2014 really is Yorkshires year. After getting global recognition when it was voted as one of the top places to visit in 2014 by the prestigious Lonely Planet, next month it will hit the world’s screens as the mighty Tour de France winds its way around its roads. As the race sets off for the Yorkshire Grand Depart, it is anticipated that the Tour de France will bring three million visitors to the area (source: Great British Trips).
With rugged moorlands, quaint village pubs and a thriving arts and culture scene Yorkshire shows off the best that the north of England has to offer and appeals to all types of tourists. It is difficult to pick out the best places in Yorkshire, which is so vast and has so many highlights, but here are three places that always rank well amongst visitors.
Ilkley is an old spa town that is just a convenient thirty minute train journey from Leeds. The town is nestled in between the hilly Wharfe Valley with green picturesque moorland either side of it just waiting to be explored. There are many great walks that can be taken right from the centre of the town that include some of the highlights of the moor such as White Wells, a spa bath built in the 1700s and the Cow and Calf rocks.
Down in the town there are delightful shops to potter around and pick up some local produce. When you are craving an afternoon pick me up, tea and cakes should not be missed at the wonderful Bettys Tea Rooms. When the sun is shining in the summer months, locals and visitors flock to the Lido for a refreshing dip and spectacular views of the moor. There is also a thriving restaurant scene in Ilkley with many great options including the Michelin starred Box Tree.
Home to York Minster, England’s largest medieval church and more miles of intact city walls than any other city in the country, York is still one of the most popular tourist attractions in the UK. The city of York has almost 2000 years of history and a stroll around its cobbled medieval streets will certainly make you feel like you have stepped back in time.
York isn’t all about remembering the past though and down by the river which flows through the centre of the city you can enjoy some riverside drinks in one of its cosmopolitan bars. York is also home to some fantastic museums, including the impressive Railway Museum and the family favourite Jorvic Viking Centre. Furthermore, the city can be a great base for exploring nearby areas. Day trips to the magnificent stately home Castle Howard and the picturesque seaside town of Whitby will enable you to explore Yorkshire further.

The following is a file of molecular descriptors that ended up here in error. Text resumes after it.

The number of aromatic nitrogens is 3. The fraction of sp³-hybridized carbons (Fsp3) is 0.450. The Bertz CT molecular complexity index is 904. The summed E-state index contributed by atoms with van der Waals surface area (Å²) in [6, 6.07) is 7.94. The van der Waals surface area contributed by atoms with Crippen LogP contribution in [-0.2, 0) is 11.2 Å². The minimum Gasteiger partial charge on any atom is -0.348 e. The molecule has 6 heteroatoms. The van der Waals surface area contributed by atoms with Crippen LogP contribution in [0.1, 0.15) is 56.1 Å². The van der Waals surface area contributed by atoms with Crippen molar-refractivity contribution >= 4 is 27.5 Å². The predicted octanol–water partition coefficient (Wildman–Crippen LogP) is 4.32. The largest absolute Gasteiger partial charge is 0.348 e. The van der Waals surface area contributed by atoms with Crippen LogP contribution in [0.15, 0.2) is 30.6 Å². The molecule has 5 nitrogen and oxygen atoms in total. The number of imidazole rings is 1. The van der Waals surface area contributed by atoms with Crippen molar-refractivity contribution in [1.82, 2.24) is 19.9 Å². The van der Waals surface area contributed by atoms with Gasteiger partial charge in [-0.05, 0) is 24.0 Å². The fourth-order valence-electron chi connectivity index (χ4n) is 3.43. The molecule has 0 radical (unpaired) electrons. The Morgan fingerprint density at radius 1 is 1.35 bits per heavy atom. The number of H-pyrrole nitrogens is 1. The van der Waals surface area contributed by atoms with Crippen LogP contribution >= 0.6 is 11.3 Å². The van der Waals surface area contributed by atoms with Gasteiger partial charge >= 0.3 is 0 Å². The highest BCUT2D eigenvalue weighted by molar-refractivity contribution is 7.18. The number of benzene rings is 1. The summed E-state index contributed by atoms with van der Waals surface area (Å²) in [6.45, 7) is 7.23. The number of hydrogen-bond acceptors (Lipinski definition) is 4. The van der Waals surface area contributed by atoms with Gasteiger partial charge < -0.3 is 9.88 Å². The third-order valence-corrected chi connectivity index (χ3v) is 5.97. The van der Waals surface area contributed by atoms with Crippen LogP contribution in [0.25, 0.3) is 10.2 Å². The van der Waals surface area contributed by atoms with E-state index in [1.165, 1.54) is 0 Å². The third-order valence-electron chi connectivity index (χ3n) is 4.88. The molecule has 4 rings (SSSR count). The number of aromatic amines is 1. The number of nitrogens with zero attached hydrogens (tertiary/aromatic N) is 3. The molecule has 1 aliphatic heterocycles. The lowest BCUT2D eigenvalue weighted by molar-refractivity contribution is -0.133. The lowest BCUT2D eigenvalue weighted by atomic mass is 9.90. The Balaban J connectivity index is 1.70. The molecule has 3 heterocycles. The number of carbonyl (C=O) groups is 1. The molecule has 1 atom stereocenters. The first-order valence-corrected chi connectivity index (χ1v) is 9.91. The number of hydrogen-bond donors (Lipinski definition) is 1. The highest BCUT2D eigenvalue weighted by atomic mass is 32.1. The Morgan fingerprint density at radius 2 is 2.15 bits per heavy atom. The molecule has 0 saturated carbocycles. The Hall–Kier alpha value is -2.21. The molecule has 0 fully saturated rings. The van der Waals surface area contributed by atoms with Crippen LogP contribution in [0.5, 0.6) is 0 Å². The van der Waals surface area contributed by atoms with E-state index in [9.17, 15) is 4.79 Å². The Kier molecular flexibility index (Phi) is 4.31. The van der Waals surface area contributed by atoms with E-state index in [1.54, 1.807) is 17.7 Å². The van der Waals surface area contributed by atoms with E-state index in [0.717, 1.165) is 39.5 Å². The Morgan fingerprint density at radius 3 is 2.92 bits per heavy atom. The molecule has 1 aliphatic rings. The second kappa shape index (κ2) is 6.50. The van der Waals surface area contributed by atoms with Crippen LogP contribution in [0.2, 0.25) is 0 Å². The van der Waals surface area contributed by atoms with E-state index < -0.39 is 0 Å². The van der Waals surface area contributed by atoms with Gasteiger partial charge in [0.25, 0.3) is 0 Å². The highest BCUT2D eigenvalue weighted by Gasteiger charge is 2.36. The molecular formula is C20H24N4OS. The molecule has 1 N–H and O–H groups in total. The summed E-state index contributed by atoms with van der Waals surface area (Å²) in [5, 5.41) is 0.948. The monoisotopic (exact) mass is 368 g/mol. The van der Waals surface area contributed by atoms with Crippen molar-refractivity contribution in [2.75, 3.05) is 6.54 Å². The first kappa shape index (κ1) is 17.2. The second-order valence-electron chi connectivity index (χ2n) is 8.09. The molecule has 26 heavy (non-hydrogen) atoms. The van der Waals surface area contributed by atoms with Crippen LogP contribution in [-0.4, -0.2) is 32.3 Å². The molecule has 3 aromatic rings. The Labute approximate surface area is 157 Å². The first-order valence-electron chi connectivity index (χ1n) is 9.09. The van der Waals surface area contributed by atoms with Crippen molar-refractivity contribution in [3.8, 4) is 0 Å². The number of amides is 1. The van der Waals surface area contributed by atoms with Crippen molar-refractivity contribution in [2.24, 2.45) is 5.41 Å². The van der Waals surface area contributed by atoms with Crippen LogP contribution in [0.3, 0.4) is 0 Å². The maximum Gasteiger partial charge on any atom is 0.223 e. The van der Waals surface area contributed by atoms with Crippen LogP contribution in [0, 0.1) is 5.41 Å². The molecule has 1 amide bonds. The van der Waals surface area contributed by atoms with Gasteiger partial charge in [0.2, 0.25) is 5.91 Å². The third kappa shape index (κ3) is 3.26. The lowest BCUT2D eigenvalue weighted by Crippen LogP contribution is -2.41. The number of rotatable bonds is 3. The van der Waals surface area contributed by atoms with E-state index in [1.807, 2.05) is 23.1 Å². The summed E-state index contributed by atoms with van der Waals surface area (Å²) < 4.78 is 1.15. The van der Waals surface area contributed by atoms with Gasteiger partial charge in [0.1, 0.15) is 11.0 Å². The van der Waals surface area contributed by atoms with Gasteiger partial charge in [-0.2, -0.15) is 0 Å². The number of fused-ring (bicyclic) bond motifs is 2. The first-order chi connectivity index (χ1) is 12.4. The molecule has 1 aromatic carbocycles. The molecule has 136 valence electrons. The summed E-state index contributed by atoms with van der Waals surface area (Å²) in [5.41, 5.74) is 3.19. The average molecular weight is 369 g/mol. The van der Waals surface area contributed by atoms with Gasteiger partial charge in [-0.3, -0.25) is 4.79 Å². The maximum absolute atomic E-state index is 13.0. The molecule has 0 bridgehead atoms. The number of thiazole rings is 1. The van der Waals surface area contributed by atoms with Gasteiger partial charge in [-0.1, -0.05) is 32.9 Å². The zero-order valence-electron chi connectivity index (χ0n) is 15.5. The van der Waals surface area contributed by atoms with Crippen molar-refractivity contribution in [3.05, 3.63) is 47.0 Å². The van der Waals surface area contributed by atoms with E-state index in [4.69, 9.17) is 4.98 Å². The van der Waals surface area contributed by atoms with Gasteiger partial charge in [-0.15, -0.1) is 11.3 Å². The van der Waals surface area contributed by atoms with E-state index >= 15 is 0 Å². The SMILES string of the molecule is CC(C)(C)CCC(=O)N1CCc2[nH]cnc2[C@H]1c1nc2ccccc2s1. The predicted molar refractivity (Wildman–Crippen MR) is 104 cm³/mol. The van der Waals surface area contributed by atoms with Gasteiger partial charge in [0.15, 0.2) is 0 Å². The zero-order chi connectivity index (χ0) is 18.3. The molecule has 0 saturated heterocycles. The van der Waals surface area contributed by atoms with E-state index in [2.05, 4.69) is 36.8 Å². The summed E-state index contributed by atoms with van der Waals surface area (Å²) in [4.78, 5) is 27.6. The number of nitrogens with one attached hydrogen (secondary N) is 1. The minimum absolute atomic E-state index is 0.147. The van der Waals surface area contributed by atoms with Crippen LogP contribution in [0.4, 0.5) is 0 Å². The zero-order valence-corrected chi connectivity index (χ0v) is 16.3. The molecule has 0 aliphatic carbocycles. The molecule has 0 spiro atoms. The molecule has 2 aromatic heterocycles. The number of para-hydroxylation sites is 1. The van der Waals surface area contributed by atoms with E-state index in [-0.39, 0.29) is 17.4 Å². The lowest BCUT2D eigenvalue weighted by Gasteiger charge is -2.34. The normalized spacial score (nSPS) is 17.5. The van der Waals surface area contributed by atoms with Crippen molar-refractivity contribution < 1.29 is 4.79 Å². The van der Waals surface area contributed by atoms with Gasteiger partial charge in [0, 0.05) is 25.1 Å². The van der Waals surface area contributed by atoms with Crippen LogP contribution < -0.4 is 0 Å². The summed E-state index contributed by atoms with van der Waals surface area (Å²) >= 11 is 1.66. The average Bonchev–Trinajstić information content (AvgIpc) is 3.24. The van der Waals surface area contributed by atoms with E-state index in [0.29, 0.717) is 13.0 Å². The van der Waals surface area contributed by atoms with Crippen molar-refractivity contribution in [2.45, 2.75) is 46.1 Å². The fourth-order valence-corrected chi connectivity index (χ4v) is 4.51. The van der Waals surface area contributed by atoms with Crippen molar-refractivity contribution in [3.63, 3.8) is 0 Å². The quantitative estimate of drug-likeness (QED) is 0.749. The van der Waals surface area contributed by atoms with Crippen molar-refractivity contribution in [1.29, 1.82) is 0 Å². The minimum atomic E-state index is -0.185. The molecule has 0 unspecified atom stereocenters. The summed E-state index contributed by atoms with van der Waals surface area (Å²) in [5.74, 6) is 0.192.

Saltaire, a picturesque village with UNESCO World Heritage status is one of the most culturally appealing places in Yorkshire .The village was created in 1853 as a home for the workforce of Salts Mill. The impressive Victorian Mill was owned by Sir Titus Salt, a Victorian philanthropist, and is still the focal point of the village. As well as the Mill and the quaint, traditional terraced houses, there is the incredible Victorian architecture visible at the Saltaire United Reformed Church, which was also built by Salt for his workers.
Nowadays Salts Mill is a great place to while away an afternoon with the David Hockney 1853 Gallery, various other art galleries and the fantastic Salts Diner, which serves delicious food, made from fresh regional produce. Ale lovers will not want to visit Yorkshire without sampling some of its local ales and there is perhaps no better place to do this then Fanny’s Ale House. After a few drinks it will probably time to get some food and Saltaire has some fantastic Indian restaurants where you can truly satisfy your belly.
Ilkley, York and Saltaire are three very different types of places in Yorkshire, each with their own appeals and charm. The region has so many other fantastic places to visit and things to do and it really is worth spending some time in this part of England to really appreciate why the locals have nicknamed it ‘God’s Own County.’